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Neuro-oncological patients admitted in intensive-care unit: predictive factors and functional outcome

Authors
  • Tabouret, E.1, 2
  • Boucard, C.1
  • Devillier, R.3
  • Barrie, M.1
  • Boussen, S.3
  • Autran, D.1
  • Chinot, O.1, 2
  • Bruder, N.4
  • 1 AP-HM, Timone, Department of Neuro-Oncology, 264, rue Saint Pierre, Marseille, 13005, France , Marseille (France)
  • 2 Aix-Marseille Université, CRO2, UMR911, Marseille, 13005, France , Marseille (France)
  • 3 Hematology Department, Institut Paoli Calmettes, Marseille, 13009, France , Marseille (France)
  • 4 Aix-Marseille Université; AP-HM, Timone, Department of Anesthesia and Intensive Care, Marseille, 13005, France , Marseille (France)
Type
Published Article
Journal
Journal of Neuro-Oncology
Publisher
Springer-Verlag
Publication Date
Nov 25, 2015
Volume
127
Issue
1
Pages
111–117
Identifiers
DOI: 10.1007/s11060-015-2015-7
Source
Springer Nature
Keywords
License
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Abstract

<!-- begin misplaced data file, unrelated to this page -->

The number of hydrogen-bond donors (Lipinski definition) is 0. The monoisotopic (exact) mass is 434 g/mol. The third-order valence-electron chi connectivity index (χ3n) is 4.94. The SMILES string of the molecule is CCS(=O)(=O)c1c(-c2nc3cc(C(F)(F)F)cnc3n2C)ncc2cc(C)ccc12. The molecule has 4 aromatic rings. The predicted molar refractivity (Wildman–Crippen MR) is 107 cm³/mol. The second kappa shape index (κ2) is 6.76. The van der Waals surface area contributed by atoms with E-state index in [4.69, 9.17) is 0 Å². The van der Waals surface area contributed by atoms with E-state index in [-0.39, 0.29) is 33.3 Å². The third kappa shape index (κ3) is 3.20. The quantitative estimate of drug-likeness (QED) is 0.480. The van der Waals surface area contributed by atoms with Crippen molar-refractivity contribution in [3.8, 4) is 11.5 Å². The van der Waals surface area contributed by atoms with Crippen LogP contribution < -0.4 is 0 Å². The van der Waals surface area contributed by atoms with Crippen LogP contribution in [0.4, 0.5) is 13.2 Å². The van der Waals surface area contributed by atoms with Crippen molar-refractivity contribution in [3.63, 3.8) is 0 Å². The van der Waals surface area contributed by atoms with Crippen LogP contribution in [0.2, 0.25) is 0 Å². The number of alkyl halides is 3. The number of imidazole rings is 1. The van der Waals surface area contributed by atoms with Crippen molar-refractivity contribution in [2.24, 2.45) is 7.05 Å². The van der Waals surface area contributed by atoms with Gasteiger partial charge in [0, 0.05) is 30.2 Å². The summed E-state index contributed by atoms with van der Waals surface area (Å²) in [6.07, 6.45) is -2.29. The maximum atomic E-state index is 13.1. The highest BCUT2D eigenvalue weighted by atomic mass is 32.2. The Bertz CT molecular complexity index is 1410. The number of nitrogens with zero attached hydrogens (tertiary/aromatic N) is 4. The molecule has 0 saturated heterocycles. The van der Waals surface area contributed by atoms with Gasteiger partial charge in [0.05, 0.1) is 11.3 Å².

The prognosis of oncology patients admitted to the intensive care unit (ICU) is considered poor. Our objective was to analyze the characteristics and predictive factors of death in the ICU and functional outcome following ICU treatment for neuro-oncology patients. A retrospective study was conducted on all patients with primary brain tumor admitted to our institutional ICU for medical indications. Predictive impact on the risk of death in the ICU was analyzed as well as the functional status was evaluated prior and following ICU discharge. Seventy-one patients were admitted to the ICU. ICU admission indications were refractory seizures (41 %) and septic shock (17 %). On admission, 16 % had multi-organ failure. Ventilation was necessary for 41 % and catecholamines for 13 %. Twenty-two percent of patients died in the ICU. By multivariate analysis, predictive factors associated with an increased risk of ICU death were: non-neurological cause of admission [p = 0.045; odds ratio (OR) 5.405], multiple organ failure (p = 0.021; OR 8.027), respiratory failure (p = 0.006; OR 9.615), and hemodynamic failure (p = 0.008; OR 10.111). In contrast, tumor type (p = 0.678) and disease control status (p = 0.380) were not associated with an increased risk of ICU death. Among the 35 evaluable patients, 77 % presented with a stable or improved Karnofsky performance status following ICU hospitalization compared with the ongoing status before discharge. In patients with primary brain tumor admitted to the ICU, predictive factors of death appear to be similar to those described in non-oncology patients. ICU hospitalization is generally not associated with a subsequent decrease in the functional status.

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